Hopes rise in Lebanon energy bonanza

Although Lebanon’s politicians appear to be united now in need to forge ahead with exploration bids, daunting obstacles could yet trip up process.

A 2013 file picture shows Lebanese workers conducting an onshore gas and oil inspection in Batroun, northern Lebanon. (Reuters)


2016/12/04 Issue: 84 Page: 20


The Arab Weekly
Nicholas Blanford



Beirut - The election of a new Leb­anese president and the expected creation of a new government should provide a boost to flag­ging and long-delayed plans to ex­plore suspected oil and gas depos­its in the eastern Mediterranean.

Despite three years of stagnation due to political disagreement, in recent months there has been re­newed interest in pushing ahead with a project that if handled cor­rectly could add significant money to Lebanon’s cash-strapped econo­my.

“According to preliminary esti­mates, if such a wealth is properly managed, a sum of $60 billion to $70 billion would be secured for the Lebanese state’s fund,” said Samir Geagea, leader of the Leba­nese Forces party, at a conference in September.

Although Lebanon’s politicians appear to be united now in the need to forge ahead with the ex­ploration bids, daunting obstacles could yet trip up the process.

They include the slump in oil and gas prices, the expense of deep-water exploration, unease at Leba­non’s regulatory environment and a simmering dispute with Israel over control of offshore waters.

In March 2010, the US Geological Survey estimated that the Levan­tine Basin in the eastern Mediterra­nean, which includes the territorial waters of Lebanon, Israel, Cyprus, Syria and Egypt, potentially holds as much as 1.7 billion barrels of re­coverable oil and 34.5 trillion cubic metres of natural gas.

Offshore surveys conducted by Spectrum, a British oil company, found that Lebanon’s waters could hold between 340 billion and 707 billion cubic metres of gas. Anoth­er survey estimated that Lebanon could be sitting on 440 billion to 675 billion barrels of oil.

In May 2013, the government, then acting in a caretaker capacity following the resignation of prime minister Najib Mikati, initiated the first offshore licensing round.

But the process was hampered by the failure of the government to pass two decrees related to the geographical delineation of the ten proposed offshore exploration blocks and the terms of the tender protocol and model exploration and production agreement to be signed by the government and the successful bidding companies.

The deadline for the submission of bids was repeatedly postponed until August 2014 when it was decided that the licensing round would end a maximum of six months from the adoption of the two decrees.

Renewed interest in the oil and gas file flared in July when Leba­non’s Petroleum Administration warned that Israel could siphon off Lebanese gas in a shared field at the southern end of Lebanon’s Exclu­sive Economic Zone (EEZ).

Politicians who had been bicker­ing over the oil and gas sector came to an agreement. But the decrees are still on hold, as Lebanon strug­gles to form a new government fol­lowing the election of a president in October, ending a 29-month po­litical vacuum that blocked energy legislation.

Before the impasse over the un­ratified decrees, 46 companies, in­cluding major international players such as Shell, Chevron and Exxon­Mobil, were pre-qualified to submit bids for the exploration blocks. But the three-year delay has exhausted the patience of many companies, some of which have turned away.

Oil and gas prices have slumped in recent years, making a costly exploration process in the deep waters of the eastern Mediterra­nean less attractive. Additionally, the hydraulic fracking revolution has made it possible to recover oil deposits previously deemed eco­nomically unviable, lessening de­pendence on exploring new fields.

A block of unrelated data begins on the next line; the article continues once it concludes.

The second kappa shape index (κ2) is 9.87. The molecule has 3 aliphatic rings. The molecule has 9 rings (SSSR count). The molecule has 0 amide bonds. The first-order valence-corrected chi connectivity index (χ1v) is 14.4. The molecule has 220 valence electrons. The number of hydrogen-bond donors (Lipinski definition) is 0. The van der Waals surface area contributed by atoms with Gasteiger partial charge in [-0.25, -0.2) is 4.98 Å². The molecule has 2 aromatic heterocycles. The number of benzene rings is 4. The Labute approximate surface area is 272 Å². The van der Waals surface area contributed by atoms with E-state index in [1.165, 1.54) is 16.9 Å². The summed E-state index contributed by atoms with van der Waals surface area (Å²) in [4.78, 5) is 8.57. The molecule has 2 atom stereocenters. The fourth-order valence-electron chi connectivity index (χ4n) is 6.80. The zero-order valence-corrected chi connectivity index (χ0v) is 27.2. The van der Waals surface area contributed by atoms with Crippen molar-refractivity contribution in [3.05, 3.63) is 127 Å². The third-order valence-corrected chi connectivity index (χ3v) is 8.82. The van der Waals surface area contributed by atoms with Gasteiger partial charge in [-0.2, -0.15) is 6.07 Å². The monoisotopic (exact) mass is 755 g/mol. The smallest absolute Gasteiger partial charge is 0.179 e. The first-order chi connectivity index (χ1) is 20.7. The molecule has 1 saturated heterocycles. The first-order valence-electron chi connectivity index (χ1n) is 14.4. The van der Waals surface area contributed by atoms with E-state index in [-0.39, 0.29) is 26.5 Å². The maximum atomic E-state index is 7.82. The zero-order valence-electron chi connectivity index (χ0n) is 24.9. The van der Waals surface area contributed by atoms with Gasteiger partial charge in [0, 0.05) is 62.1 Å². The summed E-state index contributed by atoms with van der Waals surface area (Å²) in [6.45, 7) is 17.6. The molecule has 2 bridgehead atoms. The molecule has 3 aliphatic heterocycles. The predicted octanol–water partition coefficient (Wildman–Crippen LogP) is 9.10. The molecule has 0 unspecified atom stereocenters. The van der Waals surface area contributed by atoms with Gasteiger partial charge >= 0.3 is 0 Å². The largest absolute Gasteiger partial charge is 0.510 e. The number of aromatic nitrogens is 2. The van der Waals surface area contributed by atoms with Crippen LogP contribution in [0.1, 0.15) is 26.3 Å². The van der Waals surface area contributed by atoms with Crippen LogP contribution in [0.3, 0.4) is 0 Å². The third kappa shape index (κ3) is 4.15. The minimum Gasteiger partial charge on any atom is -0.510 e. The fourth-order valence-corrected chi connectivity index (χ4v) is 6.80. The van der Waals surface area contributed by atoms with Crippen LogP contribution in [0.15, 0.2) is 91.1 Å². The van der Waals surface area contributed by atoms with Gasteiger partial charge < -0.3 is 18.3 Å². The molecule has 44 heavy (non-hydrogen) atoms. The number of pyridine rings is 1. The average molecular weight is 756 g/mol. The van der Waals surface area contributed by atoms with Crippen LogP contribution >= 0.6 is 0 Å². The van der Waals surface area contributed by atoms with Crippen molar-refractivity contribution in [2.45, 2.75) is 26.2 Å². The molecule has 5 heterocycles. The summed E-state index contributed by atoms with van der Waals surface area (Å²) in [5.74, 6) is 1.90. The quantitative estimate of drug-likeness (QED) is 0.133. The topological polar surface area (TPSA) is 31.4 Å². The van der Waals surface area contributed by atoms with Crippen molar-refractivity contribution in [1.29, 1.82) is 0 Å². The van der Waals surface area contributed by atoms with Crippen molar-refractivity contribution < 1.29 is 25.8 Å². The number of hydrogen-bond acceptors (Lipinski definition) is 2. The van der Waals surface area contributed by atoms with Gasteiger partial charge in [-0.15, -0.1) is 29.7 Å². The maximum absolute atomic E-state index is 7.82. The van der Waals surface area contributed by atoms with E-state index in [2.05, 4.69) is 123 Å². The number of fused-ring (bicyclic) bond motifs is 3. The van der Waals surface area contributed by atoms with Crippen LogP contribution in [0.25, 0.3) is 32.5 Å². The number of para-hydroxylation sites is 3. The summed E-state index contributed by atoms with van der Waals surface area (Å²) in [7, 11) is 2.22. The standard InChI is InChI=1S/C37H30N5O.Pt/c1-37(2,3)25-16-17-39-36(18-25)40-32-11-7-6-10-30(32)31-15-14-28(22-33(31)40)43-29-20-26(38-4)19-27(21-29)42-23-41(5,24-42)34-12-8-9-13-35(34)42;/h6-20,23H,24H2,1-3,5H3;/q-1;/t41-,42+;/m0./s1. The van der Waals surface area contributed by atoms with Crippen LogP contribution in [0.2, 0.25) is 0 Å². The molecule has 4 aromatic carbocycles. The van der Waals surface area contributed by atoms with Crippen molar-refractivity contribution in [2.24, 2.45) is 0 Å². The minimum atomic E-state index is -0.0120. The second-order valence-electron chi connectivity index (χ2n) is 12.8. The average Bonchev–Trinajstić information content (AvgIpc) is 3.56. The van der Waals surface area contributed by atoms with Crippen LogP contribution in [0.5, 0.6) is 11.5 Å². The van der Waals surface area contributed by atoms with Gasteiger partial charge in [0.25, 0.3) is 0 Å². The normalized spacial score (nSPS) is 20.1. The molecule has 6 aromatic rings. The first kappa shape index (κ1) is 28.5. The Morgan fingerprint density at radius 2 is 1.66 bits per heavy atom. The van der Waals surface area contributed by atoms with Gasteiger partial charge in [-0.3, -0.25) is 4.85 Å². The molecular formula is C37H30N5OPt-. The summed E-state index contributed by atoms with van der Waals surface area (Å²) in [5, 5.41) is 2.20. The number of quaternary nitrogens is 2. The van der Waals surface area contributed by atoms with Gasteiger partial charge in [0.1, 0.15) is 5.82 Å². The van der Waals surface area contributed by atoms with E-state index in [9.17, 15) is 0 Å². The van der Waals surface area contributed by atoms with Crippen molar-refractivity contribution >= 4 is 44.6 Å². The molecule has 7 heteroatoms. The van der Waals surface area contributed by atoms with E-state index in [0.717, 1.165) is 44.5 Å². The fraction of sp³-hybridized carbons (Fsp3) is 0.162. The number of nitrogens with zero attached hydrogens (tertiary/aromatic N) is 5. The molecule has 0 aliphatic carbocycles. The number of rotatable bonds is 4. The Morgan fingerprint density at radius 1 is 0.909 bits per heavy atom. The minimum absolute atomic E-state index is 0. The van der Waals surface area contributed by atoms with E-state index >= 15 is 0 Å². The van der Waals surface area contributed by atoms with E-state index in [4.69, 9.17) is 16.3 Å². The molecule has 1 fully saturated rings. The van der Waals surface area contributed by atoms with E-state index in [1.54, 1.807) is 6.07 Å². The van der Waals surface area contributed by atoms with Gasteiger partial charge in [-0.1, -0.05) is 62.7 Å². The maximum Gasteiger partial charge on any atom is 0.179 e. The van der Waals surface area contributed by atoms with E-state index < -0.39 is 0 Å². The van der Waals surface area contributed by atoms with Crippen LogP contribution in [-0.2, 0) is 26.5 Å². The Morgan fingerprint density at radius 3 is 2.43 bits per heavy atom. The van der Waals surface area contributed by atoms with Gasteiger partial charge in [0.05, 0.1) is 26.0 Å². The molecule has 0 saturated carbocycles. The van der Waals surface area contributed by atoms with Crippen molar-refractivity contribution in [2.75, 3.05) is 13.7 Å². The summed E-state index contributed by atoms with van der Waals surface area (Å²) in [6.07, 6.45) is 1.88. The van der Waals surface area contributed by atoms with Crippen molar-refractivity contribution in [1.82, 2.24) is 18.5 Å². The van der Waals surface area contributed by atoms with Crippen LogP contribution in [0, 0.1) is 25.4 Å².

Nevertheless, in May, Amos Hochstein, a special envoy for en­ergy affairs at the US State Depart­ment, said that despite the ob­stacles: “I’m optimistic about the future of this industry in Lebanon.”

Hochstein said that Lebanon’s advantage was its proximity to Eu­rope, a potential valuable export market if and when oil and gas are discovered and begin flowing. “Every company that looks at this region knows that the likelihood of finding a discovery is pretty high,” he said.

Hochstein has been playing a role in trying to end yet another hindrance to Lebanon’s faltering attempts to begin exploring for oil and gas — a dispute with Israel over the delineation of their respective EEZs.

The southernmost point of Leba­non’s proposed EEZ is equidistant between the Akrotiri peninsula in Cyprus, the Haifa promontory in Israel and Ras Naqoura on the Leb­anon-Israel border.

Lebanon’s line matches the northern edge of Israel’s own oil and gas exploration blocks and fol­lows a line of buoys unilaterally placed by the Israeli Navy off the coast of Ras Naqoura.

However, Israel’s proposal for an EEZ boundary terminates 17km north-east of the Lebanese line, leaving an overlap of 854 sq. km of seabed claimed by both countries.

US State Department envoys in 2012 came up with a solution to split the disputed area, but both Lebanon and Syria so far have proven unwilling to back down from their original EEZ boundary proposals.

Still, Israel has forged ahead with exploration and production of fields in its territorial waters, leav­ing Lebanon lagging. In November, Israel announced it was inviting bids for 24 new oil and gas explora­tion licences, the first in four years.

If Lebanon is to catch up with Israel and Cyprus, the new govern­ment, when it materialises, will have to place the oil and gas file towards the top of its list of priori­ties.


Nicholas Blanford is the author of Warriors of God: Inside Hezbollah’s Thirty-Year Struggle Against Israel (Random House 2011). He lives in Beirut.


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